Author: Darcy Raven
Here are 3 common questions that you may be asked during an interview. Even though these questions are common, interviewers aren't looking for common answers. To help, I have broken down the three most common questions, translated what is really being asked, and then provided a framework for answering the question. I have also included examples of terrible answers that should be avoided for these questions.
Question number one: Tell me about a time you failed?
Translation: How do you handle a difficult stressful situation?
It can be awkward to talk about a legitimate failure during an interview when you're trying to show the best version of yourself. Don't think of this question as a test of your competency or resourcefulness. It is designed to gauge whether you have the nerve and personality to overcome adversity.
Answer this question by talking about a situation that was out of your control. For example: If you've ever been a part of a company that was running out of money or were indirectly part of a work disagreement that affected you, now is the time to talk about how you handled the stress and how you overcame it.
Popular Terrible answers include: “I didn't get along with a coworker.” “I struggled to balance work and life.” “failed with time management.”
Question number two: Where do you see yourself in 5 years?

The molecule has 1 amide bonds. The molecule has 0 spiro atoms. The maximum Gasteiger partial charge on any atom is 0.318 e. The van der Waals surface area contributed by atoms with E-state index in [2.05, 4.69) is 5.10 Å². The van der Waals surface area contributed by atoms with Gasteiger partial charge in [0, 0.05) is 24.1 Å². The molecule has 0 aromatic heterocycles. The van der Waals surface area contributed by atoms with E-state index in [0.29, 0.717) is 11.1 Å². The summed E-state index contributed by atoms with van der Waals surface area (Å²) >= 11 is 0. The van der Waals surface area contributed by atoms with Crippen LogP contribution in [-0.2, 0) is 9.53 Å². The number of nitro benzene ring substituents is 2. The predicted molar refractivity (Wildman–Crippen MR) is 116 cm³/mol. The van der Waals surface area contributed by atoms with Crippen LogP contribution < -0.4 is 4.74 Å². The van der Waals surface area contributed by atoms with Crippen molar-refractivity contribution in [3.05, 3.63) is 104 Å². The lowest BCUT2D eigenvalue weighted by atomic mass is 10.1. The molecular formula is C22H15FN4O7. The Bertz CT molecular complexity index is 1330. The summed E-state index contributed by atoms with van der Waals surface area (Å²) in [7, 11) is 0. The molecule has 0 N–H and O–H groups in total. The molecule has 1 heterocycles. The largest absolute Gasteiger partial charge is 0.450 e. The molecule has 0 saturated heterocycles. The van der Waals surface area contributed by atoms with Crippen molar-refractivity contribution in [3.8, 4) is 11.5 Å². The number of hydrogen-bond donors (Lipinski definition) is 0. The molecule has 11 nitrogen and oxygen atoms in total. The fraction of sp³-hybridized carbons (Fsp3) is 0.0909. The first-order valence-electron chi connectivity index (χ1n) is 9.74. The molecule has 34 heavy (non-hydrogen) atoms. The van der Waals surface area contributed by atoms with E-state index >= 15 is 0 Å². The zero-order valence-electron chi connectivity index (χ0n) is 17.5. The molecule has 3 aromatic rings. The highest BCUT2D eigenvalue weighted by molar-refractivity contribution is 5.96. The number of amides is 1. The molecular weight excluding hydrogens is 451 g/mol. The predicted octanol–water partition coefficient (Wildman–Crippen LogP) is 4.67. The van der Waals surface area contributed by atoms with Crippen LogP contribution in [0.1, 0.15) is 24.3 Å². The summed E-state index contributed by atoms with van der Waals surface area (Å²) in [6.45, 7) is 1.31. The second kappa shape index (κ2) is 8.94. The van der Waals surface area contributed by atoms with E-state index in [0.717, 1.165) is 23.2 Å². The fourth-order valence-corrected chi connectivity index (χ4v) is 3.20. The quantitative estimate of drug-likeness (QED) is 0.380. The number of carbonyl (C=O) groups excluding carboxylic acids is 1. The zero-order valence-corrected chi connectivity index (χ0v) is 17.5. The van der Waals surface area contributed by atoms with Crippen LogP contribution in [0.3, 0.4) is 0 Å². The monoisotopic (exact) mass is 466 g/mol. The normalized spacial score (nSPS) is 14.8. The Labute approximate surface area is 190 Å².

Translation: Do your goals, and aspirations match what the company or role can offer you?
This question is to see how ambitious yet dedicated you are.
The best way to answer this is to find connections between your goals and the job description. Matching your long term goals to the company and position shows you are serious about the position and are ready to commit.
Popular Terrible answers include: “Somewhere where I get to work hard with people I like.” “I want to be my own boss.”
Question number three: Why should we hire you?
Translation: Do you really understand what the company is looking for?
The key here is to do your research. Look into the company's website and every interview or blog post you can find that hints at their vision or product roadmap. Armed with that information, speak to the person interviewing you like you already work there. Tell them how you'd contribute immediately, what problems you'd fix, and how you'd advance the company's vision.
This should be a thought-out prepared answer. Do not simply give yourself adjectives. Everyone in an interview is a “great self-starter” or “works great in a team”.
Popular Terrible answers include: “I'm a high-energy thinker with a growth mindset.” “I have a track record of success in similar roles.” “I have a degree from...”
Though these three questions may not always be asked, they are great questions to think about and prep for before an interview no matter what. These questions set the tone for how you want to present yourself and how you can fit in the company you are interviewing for. Having a clear, specific answer and idea of what you can offer will set you apart from other candidates interviewing.